Holmes’s “method” also has affinities with the critical principles espoused by Oscar Wilde—protégé of Pater and friend of Berenson. Exaggerating the principles of Pater’s criticism, stiffening them into caricature, as Pater might have said, Wilde focuses on the “critic as artist.” He finds such “art” in the criticism of Ruskin and Pater, and he recognizes the critical virtues of Rossetti’s poems about painting. In Wilde’s terms, Holmes is a type of critic as artist. If the work of art is, as Wilde observes, a “starting-point for a new creation,” so too is a crime a point of departure for the creative detective, who must, in a sense, “re-create” it in order to penetrate its mystery. Just as the great criminal is a “master,” so too is the detective-critic. No less than great crimes are Holmes’ solutions “masterpieces,” and what we admire in them is the “delicacy” and “refinement” of their art. For Watson, and for us as well, Holmes, the critic-detective, is one of “the greatest artists.”

We have postponed to the very last consideration of perhaps the single most significant likeness between Holmes and Wilde—that is, their shared theatrical gifts. Yeats and George Bernard Shaw pointed out that, above all, Wilde was an “actor.” As a fin de siècle Pierrot, he made his entire life into a stage performance, highlighted by brilliant theatrical soliloquies. Holmes, who regarded cases as “tragic” or “comic,” was also a great performer, As Watson remarks, the stage lost a “great actor” when Holmes decided to become a detective; and throughout his career he exploited these dramatic gifts, adapting numerous brilliant disguises or feigning illness to achieve his ends—sometimes fooling and stunning Watson and the reader, both, with such splendid performances. “Encore,” his audience cried, and Conan Doyle brought his great actor back for performance after performance, decade after decade. Even though Watson detects and hints at Holmes’s feelings and sympathies, we never come to know the Holmes behind the mask. Forever “play-acting,” Holmes suggestively asserts: “The best way of successfully acting a part is to be it.” He could be speaking as well for Wilde, whose ironic identity is similarly inseparable from the part he played upon the stage of Victorian life.


T. S. Eliot once remarked that “every writer owes something to Holmes.” Although exaggerated, this claim nevertheless reminds us that one of the greatest writers of our century, Vladimir Nabokov, owed more than a little to the great detective. The connection is significant in light of our present theme because, after Proust and Joyce, to whom he was much indebted, Nabokov is one of the most distinguished writers of our time in the direct line of descent from 19th-century aestheticism. As one of his finest scholars has observed, allusions to Sherlock Holmes abound in Nabokov’s novels. In The Defense, Luzhin loves the book about Holmes, “who endowes logic with the glamour of a daydream”; in Despair, Hermann imagines the perfect ending of the Holmes stories—Watson committing a murder. The narrator of The Real Life of Sebastian Knight employs a “Holmes stratagem” in his own investigation, and the narrator of Pnin, speaking for Nabokov himself, finds by his bedside in a furnished room an omnibus edition of Sherlock Holmes which had “pursued” him for years. Nabokov plays on the detective’s name in Lolita, speaking of Shirley Holmes, and in Pale Fire Holmes is mentioned in Canto I of John Shade’s poem, a reference glossed by Charles Kinbote in his commentary.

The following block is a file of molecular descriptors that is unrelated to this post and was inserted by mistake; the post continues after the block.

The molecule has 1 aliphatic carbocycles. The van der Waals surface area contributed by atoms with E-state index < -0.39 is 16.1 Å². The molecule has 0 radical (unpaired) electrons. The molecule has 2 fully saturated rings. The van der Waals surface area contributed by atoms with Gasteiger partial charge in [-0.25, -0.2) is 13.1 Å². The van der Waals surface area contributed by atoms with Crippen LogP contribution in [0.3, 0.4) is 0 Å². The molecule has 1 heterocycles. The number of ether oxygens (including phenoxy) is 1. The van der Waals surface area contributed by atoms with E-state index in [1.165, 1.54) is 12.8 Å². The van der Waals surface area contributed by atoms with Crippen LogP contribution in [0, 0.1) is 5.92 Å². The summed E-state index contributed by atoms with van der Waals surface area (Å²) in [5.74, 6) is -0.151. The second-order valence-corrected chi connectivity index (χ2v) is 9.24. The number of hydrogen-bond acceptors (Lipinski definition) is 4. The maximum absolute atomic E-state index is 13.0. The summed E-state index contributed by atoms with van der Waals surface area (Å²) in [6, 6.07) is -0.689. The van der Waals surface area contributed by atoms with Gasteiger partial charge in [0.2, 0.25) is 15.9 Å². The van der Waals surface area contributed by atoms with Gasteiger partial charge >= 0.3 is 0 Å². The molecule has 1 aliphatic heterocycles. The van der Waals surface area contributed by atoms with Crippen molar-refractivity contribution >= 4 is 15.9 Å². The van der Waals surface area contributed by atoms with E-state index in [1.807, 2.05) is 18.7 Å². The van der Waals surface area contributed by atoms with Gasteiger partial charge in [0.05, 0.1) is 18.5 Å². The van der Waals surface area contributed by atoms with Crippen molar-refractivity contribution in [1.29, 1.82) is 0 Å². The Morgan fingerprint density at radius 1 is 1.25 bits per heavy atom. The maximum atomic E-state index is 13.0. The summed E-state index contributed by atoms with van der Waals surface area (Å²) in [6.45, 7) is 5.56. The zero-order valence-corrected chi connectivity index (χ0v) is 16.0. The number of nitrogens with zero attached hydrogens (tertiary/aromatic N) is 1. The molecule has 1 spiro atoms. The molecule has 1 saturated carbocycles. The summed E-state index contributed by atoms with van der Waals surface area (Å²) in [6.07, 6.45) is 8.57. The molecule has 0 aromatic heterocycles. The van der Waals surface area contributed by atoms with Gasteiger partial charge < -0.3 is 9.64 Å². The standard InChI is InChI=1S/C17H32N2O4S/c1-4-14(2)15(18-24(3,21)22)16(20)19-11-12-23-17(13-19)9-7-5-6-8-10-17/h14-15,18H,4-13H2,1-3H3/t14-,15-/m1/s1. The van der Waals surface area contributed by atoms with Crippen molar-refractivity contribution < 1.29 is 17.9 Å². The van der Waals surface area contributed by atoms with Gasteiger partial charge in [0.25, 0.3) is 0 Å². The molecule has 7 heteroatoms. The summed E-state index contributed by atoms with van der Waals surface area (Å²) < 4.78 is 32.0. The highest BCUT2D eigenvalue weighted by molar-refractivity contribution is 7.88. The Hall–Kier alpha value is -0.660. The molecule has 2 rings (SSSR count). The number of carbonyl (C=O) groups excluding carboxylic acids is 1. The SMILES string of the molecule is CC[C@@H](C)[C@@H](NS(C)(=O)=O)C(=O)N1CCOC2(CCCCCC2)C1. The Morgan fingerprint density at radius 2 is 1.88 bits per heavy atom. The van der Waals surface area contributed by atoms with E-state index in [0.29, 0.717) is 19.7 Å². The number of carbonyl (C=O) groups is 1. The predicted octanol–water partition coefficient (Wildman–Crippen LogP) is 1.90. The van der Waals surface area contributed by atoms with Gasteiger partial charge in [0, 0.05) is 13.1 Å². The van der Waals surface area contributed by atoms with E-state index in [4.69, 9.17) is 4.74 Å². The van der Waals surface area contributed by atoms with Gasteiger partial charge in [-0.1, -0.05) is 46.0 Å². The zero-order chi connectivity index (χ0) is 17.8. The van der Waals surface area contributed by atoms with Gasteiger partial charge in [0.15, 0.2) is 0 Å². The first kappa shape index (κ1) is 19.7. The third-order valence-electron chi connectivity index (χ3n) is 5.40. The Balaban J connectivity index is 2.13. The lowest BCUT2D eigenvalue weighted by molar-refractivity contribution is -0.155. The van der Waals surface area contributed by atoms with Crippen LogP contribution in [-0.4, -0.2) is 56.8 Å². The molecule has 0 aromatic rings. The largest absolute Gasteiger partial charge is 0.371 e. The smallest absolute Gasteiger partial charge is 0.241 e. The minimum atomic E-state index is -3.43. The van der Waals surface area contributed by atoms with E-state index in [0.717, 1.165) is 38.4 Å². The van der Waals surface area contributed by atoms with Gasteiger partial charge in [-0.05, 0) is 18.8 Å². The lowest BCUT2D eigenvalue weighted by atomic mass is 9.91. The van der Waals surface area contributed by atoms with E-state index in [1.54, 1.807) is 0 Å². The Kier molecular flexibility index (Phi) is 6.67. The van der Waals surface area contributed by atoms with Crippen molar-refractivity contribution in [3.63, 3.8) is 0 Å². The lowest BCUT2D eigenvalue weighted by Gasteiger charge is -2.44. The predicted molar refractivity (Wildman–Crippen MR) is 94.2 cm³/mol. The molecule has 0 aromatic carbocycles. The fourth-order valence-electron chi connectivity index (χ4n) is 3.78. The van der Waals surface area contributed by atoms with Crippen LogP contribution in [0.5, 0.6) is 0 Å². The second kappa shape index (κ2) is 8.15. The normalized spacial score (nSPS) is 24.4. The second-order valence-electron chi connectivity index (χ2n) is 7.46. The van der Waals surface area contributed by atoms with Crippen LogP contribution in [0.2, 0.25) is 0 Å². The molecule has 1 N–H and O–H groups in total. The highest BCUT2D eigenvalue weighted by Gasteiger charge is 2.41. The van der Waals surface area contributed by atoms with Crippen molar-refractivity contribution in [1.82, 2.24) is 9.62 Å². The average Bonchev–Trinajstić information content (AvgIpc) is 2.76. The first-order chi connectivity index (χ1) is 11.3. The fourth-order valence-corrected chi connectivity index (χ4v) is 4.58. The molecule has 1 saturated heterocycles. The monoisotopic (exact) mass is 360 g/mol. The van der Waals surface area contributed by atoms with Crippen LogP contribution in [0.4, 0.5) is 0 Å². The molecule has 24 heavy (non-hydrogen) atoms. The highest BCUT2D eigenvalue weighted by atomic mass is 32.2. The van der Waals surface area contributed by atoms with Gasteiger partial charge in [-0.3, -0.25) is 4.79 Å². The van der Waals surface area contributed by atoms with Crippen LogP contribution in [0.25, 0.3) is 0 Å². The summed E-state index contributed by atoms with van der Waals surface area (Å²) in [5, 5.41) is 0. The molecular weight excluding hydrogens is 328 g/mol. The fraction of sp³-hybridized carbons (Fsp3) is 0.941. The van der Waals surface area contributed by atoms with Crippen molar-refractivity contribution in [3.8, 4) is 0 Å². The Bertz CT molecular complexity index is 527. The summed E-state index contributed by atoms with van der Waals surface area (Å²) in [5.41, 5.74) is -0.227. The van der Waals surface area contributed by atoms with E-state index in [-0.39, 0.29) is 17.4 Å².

The influence of the Holmes stories is evident in the very structure of Nabokov’s novels as detective stories or mysteries—notably in The Real Life of Sebastian Knight, Lolita, and Pale Fire. For Watson, Holmes is a conjuror, a “magician”; and Nabokov, himself an amateur magician when he began to read Doyle as a child, aspired to Holmesian enchantments. Doyle spoke of his tales as belonging to “the fairy kingdom of romance,” and in this way Nabokov understood all fiction, including his own, to be “fairy tales.” Holmes could have been speaking for Nabokov when he commented on the strangeness of the commonplace, for Lolita is the sublime example of how the magical is found in the quotidian world. Speaking of himself as a “chess player,” Holmes regards his profession as a “game” that he plays “for the game’s sake,” and in this way Nabokov creates gamelike fictions, filled with allusions to chess. The protagonist of The Defense is, in fact, a chess player who turns his entire life into a chess game—the exaggeration, we might almost say, of a Holmesian obsession. It may even be no coincidence that just as the Holmes stones seem to have ended with the image of the detective hanging over the Reichenbach Fall, stalemated as it were in the grasp of Moriarty, The Defense concludes with Luzhin last described suspended above the chessboard-like “chasm” divided into “dark and pale squares.”